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Quality control of honey using infrared spectroscopy: A review

journal contribution
posted on 08.08.2018, 00:00 authored by Daniel CozzolinoDaniel Cozzolino, E Corbella, HE Smyth
Honey is a carbohydrate-rich syrup and viscous fluid produced by honeybees (Apis mellifera) from the nectar of flowers that, by definition, does not include any other substances. Honey is produced primarily from floral nectars, and fructose and glucose are the major components. Overall, the chemical composition of honey varies depending on plant source, season, production methods, and storage conditions. Analytical methods applied to honey generally deal with different topics such as determination of botanical or geographical origin, quality control according to the current standards, and detection of adulteration or residues. Traditional chemical composition analysis and physical properties assessment are routinely performed in commercial trading of honey using time-consuming analytical methods that require considerable sample preparation and analytical skills. Spectroscopic techniques in the infrared (IR) wavelength region of the electromagnetic spectrum have been used in the food industry to monitor and evaluate the composition of foods and are becoming one of the most attractive and commonly used methods of analysis. This review discusses the use, with advantages and limitations, of IR spectroscopy technologies to evaluate and monitor the composition of honey. Copyright © Taylor & Francis Group, LLC.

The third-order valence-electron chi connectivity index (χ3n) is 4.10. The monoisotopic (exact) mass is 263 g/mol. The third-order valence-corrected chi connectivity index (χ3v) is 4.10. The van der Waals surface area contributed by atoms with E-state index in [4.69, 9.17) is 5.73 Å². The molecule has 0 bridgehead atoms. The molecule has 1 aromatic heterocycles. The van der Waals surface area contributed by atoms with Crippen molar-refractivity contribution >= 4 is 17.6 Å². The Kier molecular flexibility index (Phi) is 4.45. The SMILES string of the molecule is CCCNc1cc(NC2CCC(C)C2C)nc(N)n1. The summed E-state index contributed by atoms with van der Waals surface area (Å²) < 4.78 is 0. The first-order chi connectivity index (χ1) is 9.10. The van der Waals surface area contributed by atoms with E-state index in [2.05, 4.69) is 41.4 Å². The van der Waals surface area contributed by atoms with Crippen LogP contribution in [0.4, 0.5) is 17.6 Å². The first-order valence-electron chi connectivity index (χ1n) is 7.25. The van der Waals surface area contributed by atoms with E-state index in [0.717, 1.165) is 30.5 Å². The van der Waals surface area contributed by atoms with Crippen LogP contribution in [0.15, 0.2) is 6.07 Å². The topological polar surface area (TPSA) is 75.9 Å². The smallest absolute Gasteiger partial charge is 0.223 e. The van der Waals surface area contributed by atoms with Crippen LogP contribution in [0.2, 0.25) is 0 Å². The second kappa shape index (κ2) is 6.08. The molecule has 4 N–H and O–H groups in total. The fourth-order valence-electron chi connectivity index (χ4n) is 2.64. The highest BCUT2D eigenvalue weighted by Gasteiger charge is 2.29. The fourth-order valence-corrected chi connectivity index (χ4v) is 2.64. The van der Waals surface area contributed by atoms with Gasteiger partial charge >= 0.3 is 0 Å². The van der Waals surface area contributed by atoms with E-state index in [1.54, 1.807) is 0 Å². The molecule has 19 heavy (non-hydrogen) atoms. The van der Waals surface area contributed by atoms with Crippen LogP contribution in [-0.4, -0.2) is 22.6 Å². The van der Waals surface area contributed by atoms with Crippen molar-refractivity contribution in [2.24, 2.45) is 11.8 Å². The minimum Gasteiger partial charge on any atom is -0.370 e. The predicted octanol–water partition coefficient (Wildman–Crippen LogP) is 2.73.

History

Volume

46

Issue

7

Start Page

523

End Page

538

Number of Pages

16

eISSN

1520-569X

ISSN

0570-4928

Publisher

Taylor & Francis Inc.

Peer Reviewed

Yes

Open Access

No

External Author Affiliations

Australian Wine Research Institute; University of Queensland

Era Eligible

Yes

Journal

Applied Spectroscopy Reviews